There are two main types of diabetes, known as "Type 1 Diabetes" and "Type 2 Diabetes".
These two conditions are generally considered to be 2 different and separate conditions, so it is important to understand the differences between the two.
Some old names for Type 2 Diabetes include: “Adult Onset Diabetes”, “Non Insulin dependent diabetes mellitus” and “NIDDM”. These old names should not be used, as they are no longer considered correct.
Important Stuff to Know
Type 2 diabetes is the most common type of diabetes. Of all people with diabetes, 90% have Type 2 diabetes. It is also quite common in the general population. Studies show that between 5% and 10% of any given population have Type 2 diabetes.
Some ethnic groups, like the South African Indian population, are more prone to developing diabetes, and in these groups, the percentage is even higher.
Type 2 diabetes usually happens in older people, but recently, more and more younger people, and sometimes even children, develop Type 2 diabetes.
Type 2 diabetes is a disorder of a person's metabolism, and its primary characteristic is high blood glucose. There are two main reasons for the high blood glucose:
- Insulin resistance
- Lack of insulin
Insulin resistance means that the cells of the body do not fully respond to insulin that is released. In other words, the insulin that is present, does not work as well as it should.
As a result, glucose remains in the blood instead of being moved into the cells. In addition, glucose is also not moved into the liver for storage. In the early stages of Type 2 diabetes, the pancreas produces larger amounts of insulin to try and overcome this resistance.
Lack of insulin
This occurs as the condition progresses. Over time, the pancreas produces less and less insulin, and eventually, the pancreas will stop producing insulin.
What are the symptoms of Type 2 diabetes?
The symptoms of Type 2 diabetes are all based on the fact that there is high blood sugar. The symptoms include:
- Extreme thirst
- Frequent urination
- Lethargy, fatigue and drowsiness
- Blurred vision
- Sudden weight loss
- Increased appetite, hunger
When the blood sugar is stabilised by treatment, these symptoms go away.
Important: In many people with Type 2 diabetes, even though they have raised blood glucose levels, these levels are not high enough to cause these symptoms. When this happens, the person will have no symptoms, and not even know that they have diabetes!
Type 2 diabetes is also associated with other conditions like high blood pressure and increased cholesterol and blood fats levels.
So why does Type 2 diabetes occur?
Type 2 diabetes is precipitated by a number of lifestyle factors, including:
- Lack of physical activity
- Poor diet
Important: Type 2 diabetes is a progressive condition!
By the time a person is diagnosed with Type 2 diabetes, they have probably had the condition for 7 – 10 years! In the early stages, there are no symptoms, so it is usually not picked up early.
Over time, the pancreas produces less and less insulin, until eventually, there is no insulin produced. It is important to realise that the condition progresses, because the treatment of a person with Type 2 diabetes needs to change as a result of the progression.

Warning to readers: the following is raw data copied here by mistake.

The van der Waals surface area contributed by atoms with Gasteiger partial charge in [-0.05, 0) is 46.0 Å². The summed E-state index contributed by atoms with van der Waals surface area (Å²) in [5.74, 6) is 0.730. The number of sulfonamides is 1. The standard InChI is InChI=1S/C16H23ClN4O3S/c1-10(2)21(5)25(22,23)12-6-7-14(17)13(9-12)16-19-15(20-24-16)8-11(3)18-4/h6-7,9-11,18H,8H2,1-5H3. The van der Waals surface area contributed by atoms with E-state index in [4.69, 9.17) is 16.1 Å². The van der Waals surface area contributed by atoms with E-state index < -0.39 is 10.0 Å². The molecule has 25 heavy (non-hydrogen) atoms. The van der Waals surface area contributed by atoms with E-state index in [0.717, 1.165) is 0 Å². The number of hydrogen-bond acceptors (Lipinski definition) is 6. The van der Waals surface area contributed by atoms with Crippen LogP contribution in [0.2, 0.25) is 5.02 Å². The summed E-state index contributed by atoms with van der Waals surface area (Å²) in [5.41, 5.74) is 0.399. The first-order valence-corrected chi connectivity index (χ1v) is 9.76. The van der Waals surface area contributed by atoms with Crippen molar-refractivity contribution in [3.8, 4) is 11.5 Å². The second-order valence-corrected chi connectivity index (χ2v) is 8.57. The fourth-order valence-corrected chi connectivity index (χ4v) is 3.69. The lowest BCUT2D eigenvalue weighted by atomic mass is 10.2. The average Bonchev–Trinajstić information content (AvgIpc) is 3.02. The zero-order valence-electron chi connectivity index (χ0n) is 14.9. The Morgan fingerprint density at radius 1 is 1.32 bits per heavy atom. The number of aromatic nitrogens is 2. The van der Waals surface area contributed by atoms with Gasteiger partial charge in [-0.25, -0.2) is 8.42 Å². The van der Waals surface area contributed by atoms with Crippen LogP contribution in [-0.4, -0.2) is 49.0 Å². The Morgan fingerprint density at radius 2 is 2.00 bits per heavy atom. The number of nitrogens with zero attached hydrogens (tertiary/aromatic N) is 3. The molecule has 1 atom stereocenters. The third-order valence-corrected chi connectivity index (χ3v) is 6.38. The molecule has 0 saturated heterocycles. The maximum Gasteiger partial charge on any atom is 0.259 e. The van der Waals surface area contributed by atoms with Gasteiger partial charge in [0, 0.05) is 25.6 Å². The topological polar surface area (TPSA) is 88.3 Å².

How is Type 2 diabetes treated?
The primary treatment is to lose weight and increase physical activity. This slows down the progression of the condition, and dramatically improves the health risk of the person with Type 2 diabetes.There are certain medicines that are used:
- Medicines to reduce insulin resistance (e.g. Metformin)
- Medicines to promote more insulin secretion from the pancreas
It is important to know that over time, all people with Type 2 diabetes may require insulin. Your doctor should monitor your blood glucose levels and change your therapy if your medicines are not working well enough.
Myths and Misconceptions – what NOT to believe
- Type 2 diabetes only occurs in older, fat people. Not true! Type 2 diabetes usually occurs in older, overweight people, but it is occurring more and more in young people.
- You have Type 2 diabetes if you are on tablets, and you have Type 1 diabetes if you are on insulin. Incorrect! Type 1 and Type 2 diabetes are two different conditions. They can even occur at the same time in some people.
- Insulin resistance causes overweight. Very wrong! Being overweight actually causes insulin resistance.
- As long as I avoid sugar I will be fine. No! It is best to follow a healthy diet that is also low in saturated fats and low in salt.
Goals and Recommendations – Be SMART
- Lose weight slowly by following a healthy diet plan and increasing your physical activity. Aim to lose a maximum of 1 kg per week.
- Know your numbers! Keep track of your blood glucose, cholesterol and blood pressure.
- If your blood glucose is not controlled by your current medicine, ask your doctor about intensifying your therapy. Do not regard insulin as a last resort medicine.
Take Home Messages – What to Remember
- Type 2 diabetes is a specific type of diabetes. It is a condition of insulin resistance and progressive lack of insulin.
- The primary treatment of Type 2 diabetes is to lose weight, and to maintain a level of physical activity.
- Type 2 diabetes is a progressive condition. This means that medicine therapy should change over time. Eventually, insulin may be required.
- High blood pressure and raised cholesterol levels are equally as important as blood sugar levels. Make sure that these are all controlled.